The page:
Linked by Eugenia Loli on Mon 7th May 2007 03:14 UTC
Geek stuff, sci-fi... Vernor Vinge, 62, is a pioneer in artificial intelligence, who in a recent interview warned about the risks and opportunities that an electronic super-intelligence would offer to mankind. Vinge is a retired San Diego State University professor of mathematics, computer scientist, and science fiction author. He is well-known for his 1993 manifesto, "The Coming Technological Singularity", in which he argues that exponential growth in technology means a point will be reached where the consequences are unknown. Vinge still believes in this future, which he thinks would come anytime after 2020.
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by Dasher42 on Mon 7th May 2007 10:52 UTC
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You know, I have Kurzweil's The Age of Spiritual Machines on my bookshelf, and I went through some time thinking a great deal about the subject, and I just don't believe the transhumanists anymore.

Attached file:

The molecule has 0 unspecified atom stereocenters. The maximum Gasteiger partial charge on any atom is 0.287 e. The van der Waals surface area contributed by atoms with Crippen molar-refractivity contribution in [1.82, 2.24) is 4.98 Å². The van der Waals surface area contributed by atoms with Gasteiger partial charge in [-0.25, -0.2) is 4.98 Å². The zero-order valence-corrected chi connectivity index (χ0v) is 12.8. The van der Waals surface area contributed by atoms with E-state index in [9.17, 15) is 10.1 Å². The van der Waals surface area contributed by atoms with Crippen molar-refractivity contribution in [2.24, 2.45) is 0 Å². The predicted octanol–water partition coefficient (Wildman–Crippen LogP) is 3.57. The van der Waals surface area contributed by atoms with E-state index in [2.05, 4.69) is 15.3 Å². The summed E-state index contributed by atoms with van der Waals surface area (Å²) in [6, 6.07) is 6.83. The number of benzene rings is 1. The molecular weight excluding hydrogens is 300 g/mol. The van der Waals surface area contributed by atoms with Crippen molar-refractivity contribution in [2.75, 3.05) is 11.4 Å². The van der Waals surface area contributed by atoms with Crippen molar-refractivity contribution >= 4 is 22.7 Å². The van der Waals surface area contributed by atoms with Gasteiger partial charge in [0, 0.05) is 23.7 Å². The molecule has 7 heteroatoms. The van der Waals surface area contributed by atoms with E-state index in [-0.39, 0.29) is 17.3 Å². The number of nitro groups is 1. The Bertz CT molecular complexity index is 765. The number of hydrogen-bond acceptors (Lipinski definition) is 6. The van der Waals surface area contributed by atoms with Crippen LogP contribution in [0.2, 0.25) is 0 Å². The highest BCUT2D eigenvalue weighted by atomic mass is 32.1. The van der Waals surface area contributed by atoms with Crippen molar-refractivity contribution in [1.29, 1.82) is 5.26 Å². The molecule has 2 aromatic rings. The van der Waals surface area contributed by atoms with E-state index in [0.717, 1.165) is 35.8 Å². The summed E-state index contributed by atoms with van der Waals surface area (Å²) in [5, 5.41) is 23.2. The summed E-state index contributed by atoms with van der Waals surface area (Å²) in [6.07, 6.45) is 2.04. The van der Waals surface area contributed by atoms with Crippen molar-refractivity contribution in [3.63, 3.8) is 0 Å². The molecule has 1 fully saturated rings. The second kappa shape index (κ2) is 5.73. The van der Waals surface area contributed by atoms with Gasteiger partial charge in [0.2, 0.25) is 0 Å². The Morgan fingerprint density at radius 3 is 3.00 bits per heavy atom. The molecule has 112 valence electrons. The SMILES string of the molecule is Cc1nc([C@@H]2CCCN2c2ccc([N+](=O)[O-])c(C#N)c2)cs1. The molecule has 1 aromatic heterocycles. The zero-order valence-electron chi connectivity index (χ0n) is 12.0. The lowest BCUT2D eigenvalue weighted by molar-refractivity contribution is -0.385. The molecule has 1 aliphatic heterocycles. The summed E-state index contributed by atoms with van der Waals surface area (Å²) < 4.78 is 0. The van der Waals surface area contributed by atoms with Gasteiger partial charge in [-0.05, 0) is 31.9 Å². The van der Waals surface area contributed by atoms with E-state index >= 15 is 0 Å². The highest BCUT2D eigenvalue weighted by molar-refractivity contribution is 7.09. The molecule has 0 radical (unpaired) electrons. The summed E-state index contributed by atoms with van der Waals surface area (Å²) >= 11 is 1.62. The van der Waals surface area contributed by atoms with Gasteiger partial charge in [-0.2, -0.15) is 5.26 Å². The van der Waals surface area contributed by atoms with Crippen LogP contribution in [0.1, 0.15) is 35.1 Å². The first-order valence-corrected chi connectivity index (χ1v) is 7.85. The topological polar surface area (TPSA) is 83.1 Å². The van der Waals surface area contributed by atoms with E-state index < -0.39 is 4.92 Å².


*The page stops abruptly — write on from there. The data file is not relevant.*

The transhumanists don't appreciate how good we've already got it. Four billion years of natural selection is nothing to sneeze at. Recent headlines show us using a large roomful of computers to simulate a fraction of a mouse brain, and we're pretty close to the limit of what silicon can do. All that the brain does arises from the fact that it is made of self-replicating cells in a body all about feeling, adapting, and surviving.

All this, and the wetware is self-replicating, self-healing, dynamic, and runs indirectly on what's available until the sun burns out. Unless we transition to renewable energy, I think that limitation alone will nip the dream of the singularity in the bud.

Any form of computing that gets around this would have to resemble life so much that it would amount to reinventing the wheel, at which point I ask why, and how do you expect it to do better.

To summarize I know Kurzweil and others really want to upload into digital immortality, but I see this focus on technology as more likely to destroy what remains of a poorly understood paradise than create it.

Edited 2007-05-07 10:55

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